The district was facing a shortage of drivers, resulting in delays for students like his son. So, he decided to step up.
A bus driver shortage at the Poway Unified School District in San Diego, California, is a huge problem. They revealed their need for drivers within the community and a man named Rick Daynes was quick to step up. Daynes' children attend school in the district, including his youngest, 10-year-old son Eli, who has autism and Down syndrome. Due to the bus driver shortage, there were many days his son got home as late as over an hour, reports KGTV.
The father of five and author of "Keep It Together Man" already has a full-time job but he figured he could squeeze in the hours between 6 am and 9 am to drop kids off at school. "It was never on my list of things to do, but it just fell in place," Daynes said. "I'm not looking back."
Daynes quickly realized it took a lot more to be a school bus driver, per TODAY. They had to enroll in training courses to drive standard 40-foot school buses (a longer version of the vehicles that often transport students with disabilities) and in first-aid and CPR classes. He was even tested by the California Department of Education, the Department of Transportation, the Department of Motor Vehicles and the California Highway Patrol. It took him back to his teenage years when he had to take the driving test with an instructor, triggering his anxiety.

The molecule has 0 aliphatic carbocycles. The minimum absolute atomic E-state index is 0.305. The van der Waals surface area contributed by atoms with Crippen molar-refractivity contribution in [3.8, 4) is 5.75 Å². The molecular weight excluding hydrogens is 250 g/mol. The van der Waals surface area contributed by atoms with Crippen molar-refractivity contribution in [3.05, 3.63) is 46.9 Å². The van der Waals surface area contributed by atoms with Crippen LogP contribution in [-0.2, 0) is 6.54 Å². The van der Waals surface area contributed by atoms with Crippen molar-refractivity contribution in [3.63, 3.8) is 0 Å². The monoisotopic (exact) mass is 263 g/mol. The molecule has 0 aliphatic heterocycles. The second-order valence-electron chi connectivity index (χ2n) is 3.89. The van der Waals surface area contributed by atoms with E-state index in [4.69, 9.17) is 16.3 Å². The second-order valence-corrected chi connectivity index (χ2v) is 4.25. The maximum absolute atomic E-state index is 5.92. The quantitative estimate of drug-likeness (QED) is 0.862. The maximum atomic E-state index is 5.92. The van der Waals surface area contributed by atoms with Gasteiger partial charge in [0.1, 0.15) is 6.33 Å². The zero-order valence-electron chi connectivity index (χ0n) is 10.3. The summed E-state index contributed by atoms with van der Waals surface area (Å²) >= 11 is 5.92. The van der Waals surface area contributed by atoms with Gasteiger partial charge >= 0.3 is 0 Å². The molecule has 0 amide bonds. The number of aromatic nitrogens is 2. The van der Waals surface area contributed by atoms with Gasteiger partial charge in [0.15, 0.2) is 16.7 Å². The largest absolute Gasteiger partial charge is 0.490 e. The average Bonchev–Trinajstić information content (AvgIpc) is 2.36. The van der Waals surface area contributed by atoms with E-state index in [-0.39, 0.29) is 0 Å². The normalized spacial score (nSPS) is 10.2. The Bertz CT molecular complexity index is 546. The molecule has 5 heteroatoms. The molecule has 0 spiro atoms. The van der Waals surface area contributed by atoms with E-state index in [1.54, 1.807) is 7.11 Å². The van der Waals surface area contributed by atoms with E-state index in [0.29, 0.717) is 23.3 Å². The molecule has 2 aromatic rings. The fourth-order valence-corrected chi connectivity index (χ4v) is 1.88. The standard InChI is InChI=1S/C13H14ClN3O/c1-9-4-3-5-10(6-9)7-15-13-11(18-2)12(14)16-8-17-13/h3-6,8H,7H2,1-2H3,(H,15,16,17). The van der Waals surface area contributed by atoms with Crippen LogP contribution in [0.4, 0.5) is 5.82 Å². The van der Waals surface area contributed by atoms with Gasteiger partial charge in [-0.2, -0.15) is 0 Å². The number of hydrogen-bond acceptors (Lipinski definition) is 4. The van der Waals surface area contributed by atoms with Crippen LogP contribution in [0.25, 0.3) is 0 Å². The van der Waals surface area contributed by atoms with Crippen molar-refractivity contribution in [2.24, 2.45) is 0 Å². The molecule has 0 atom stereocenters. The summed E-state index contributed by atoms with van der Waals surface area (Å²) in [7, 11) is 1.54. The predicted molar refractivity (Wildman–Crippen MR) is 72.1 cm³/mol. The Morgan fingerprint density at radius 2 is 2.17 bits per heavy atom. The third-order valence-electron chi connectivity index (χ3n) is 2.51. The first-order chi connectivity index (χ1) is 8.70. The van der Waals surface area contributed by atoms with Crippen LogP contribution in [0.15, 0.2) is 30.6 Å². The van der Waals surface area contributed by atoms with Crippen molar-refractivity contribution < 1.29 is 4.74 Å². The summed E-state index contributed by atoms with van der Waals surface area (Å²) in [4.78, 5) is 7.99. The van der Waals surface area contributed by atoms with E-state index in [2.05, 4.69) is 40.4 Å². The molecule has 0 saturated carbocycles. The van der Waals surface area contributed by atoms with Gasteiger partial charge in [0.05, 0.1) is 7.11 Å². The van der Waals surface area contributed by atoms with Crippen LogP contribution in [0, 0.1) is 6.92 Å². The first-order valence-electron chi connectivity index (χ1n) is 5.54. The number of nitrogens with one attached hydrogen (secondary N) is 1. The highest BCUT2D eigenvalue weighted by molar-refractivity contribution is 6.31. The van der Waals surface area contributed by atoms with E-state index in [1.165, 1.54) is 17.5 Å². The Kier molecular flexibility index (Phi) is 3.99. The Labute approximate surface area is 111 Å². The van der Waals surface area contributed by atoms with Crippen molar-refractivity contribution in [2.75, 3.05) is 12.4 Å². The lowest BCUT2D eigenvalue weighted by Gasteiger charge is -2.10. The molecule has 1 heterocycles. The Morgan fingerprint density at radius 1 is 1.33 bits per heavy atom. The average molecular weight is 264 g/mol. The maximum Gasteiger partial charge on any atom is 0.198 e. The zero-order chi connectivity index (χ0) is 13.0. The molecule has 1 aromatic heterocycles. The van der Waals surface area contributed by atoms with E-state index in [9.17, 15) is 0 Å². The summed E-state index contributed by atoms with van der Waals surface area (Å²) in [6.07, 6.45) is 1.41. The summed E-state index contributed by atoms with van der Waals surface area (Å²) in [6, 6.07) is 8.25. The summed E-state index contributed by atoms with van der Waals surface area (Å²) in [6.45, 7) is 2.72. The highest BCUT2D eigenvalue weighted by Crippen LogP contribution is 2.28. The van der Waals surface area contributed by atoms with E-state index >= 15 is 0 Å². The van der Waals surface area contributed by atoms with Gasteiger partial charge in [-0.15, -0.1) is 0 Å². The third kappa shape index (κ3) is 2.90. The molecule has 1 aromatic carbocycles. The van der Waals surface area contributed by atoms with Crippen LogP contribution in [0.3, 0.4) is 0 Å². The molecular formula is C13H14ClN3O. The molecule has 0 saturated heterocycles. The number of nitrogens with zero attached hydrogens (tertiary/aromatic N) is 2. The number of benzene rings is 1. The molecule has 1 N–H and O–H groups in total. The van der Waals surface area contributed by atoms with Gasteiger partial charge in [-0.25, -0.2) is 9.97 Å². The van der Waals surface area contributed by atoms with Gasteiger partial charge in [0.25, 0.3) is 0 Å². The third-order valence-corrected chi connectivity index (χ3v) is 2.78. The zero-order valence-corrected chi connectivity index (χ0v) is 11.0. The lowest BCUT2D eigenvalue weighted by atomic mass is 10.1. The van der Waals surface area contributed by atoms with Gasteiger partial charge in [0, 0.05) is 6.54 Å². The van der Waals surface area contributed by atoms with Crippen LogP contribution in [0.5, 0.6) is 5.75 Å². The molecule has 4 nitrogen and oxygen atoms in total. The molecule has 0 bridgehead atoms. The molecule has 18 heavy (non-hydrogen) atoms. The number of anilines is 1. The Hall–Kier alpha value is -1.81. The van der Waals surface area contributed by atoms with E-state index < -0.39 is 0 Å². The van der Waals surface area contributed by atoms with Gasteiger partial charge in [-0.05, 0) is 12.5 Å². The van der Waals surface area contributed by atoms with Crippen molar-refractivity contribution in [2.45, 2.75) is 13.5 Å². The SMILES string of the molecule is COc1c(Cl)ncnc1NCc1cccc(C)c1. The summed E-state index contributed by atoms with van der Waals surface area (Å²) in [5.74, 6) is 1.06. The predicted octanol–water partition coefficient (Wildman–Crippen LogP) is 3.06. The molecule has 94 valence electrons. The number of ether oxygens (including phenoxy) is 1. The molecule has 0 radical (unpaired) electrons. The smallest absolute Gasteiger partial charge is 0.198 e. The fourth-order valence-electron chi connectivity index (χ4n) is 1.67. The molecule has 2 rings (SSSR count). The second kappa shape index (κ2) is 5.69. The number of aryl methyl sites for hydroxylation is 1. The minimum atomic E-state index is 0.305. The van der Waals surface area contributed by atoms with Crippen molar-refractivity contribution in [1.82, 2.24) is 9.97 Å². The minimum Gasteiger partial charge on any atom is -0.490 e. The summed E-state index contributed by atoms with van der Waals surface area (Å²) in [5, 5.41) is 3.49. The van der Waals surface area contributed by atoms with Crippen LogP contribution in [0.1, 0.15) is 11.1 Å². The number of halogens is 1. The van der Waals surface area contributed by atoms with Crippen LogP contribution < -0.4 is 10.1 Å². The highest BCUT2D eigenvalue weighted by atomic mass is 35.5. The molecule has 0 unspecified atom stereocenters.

"I thought, 'Holy cow this is so much more to this than I thought,'" he admitted. "I felt overwhelmed a lot." Two and half months later he managed to get through his tests. "I didn't know if I would be driving Eli," he said. When a driver on Eli's route bid on an alternative schedule, the dad was ready to give his son a surprise. "I was so nervous the night before," shared Daynes. "It was like Christmas morning."
"It just fell in place," Rick Daynes said. "And I'm not looking back." https://t.co/NjhnM9WYGU— ABC News (@ABC) June 18, 2023
On May 3, Daynes' first day on the job, Eli was shocked to see his dad pick him up and quickly embraced his dad as he scooped him up in his arms. "Hi, Daddy!" he beamed enthusiastically. "My wife told him, 'Daddy is driving the bus!' and he was so excited, he started flapping his hands. We'd sing or each kid chose the music — they usually liked the soundtracks from Frozen, The Little Mermaid or Moana," he added of the bus rides with the other kids too. “I want parents to know that while I may not be able to completely relate to your situation, I will treat your kid as my own and talk and sing along the way.”
It looks like Daynes got so good at the job he was hired by the Poway Unified School District as a permanent bus driver for the fall. "We need at least an additional 50 drivers to meet the student demand and eliminate our waitlists," a district spokesperson said. "We have had some amazing people step forward — retired pilots, real estate agents, former truck drivers. Instead of waiting around or complaining, he did something about it," the spokesperson said of Daynes. "The surprise element was icing on the cake ... seeing Eli’s reaction made us tear up!"